How is humor created in Act I scene ii of The Merchant of Venice?

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durbanville eNotes educator| Certified Educator

Act I, scene ii of The Merchant of Venice, introduces the audience to Portia. The audience will come to appreciate Portia's keen intellect and dry sense of humor. She is weighed down by the problems which face her and the need to find a husband according to her father's will. Nerissa, Portia's servant, discusses all of Portia's suitors and Portia stereotypes and finds fault with each one of them. Humor is created in Portia's descriptions and her acute sarcasm. By the end of the scene, the irony is not lost on the audience as Portia expresses her interest in Bassanio - who has no money and is intent on hiding his money problems by loaning from Antonio.

In describing her suitors, Portia suggests that the Neapolitan prince "does nothing but talk of his horse" (37) to the point that Portia suggests his mother may have "played false with a smith;" in other words, placing his parenthood in question. This would have amused Shakespearean audiences enormously as they would have imagined the outcome of such an indiscretion. In describing the "County Palatine" who "does nothing but frown," Portia even uses rhyme (palatine / rhyme) to suggest how ridiculous a union with him would be.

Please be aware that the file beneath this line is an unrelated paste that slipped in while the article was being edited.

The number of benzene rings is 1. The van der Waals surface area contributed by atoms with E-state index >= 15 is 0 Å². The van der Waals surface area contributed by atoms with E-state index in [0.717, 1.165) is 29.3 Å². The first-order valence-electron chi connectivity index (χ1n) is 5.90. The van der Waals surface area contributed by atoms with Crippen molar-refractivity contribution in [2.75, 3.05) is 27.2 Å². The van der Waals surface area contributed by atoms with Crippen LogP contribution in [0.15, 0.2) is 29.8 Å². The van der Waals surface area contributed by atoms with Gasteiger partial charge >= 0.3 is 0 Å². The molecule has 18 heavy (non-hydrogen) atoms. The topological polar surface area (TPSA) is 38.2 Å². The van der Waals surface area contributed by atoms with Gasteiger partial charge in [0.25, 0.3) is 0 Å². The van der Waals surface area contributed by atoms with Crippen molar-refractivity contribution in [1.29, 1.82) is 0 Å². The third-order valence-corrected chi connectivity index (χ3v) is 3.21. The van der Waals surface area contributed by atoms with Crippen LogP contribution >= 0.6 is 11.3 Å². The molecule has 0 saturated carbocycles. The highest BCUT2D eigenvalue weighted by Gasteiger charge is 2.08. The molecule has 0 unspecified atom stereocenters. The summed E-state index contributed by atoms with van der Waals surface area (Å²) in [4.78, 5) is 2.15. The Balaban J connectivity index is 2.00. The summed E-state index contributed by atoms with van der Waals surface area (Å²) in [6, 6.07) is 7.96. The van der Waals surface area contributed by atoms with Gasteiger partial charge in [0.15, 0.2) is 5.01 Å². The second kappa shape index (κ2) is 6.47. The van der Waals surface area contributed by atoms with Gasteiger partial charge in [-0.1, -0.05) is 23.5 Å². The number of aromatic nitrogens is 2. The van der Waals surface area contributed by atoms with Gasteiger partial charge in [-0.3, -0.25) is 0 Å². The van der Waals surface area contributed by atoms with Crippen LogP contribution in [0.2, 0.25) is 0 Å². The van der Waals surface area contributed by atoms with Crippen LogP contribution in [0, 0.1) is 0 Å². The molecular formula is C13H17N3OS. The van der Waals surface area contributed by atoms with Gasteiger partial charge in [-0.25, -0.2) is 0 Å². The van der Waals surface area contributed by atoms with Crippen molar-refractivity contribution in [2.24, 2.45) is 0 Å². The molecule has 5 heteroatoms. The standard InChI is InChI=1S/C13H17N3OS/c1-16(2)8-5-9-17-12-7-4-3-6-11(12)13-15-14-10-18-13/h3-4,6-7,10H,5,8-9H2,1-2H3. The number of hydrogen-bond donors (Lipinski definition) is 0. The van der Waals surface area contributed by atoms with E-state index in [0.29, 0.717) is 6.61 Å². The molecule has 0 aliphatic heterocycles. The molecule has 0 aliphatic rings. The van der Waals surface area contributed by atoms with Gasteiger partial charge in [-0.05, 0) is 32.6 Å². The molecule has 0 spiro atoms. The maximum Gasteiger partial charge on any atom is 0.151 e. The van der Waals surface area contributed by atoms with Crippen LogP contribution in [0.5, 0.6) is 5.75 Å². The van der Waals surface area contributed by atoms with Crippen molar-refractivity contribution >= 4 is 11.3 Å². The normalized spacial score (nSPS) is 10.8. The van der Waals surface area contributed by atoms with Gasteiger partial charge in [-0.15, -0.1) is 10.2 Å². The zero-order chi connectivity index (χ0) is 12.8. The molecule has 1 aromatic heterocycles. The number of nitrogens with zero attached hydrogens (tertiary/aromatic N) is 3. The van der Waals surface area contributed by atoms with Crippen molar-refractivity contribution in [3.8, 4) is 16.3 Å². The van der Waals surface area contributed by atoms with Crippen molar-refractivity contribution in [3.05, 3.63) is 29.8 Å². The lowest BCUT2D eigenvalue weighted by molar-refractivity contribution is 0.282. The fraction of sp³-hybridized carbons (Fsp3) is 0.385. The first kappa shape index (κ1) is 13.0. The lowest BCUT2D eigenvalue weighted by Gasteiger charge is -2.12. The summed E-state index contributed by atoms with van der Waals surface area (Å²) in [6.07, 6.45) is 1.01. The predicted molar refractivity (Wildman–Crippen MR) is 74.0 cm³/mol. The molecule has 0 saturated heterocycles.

An English audience would have appreciated how Portia discredits each of the European and Scottish suitors, and as the English like to make fun of the shortcomings of others, the members of the audience would have enjoyed her attack on a typical English "baron," especially because they would have come across just such a hapless person themselves. The audience would have also appreciated Portia's daring. A modern audience can appreciate the tongue-in-cheek humor.  

 

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The Merchant of Venice

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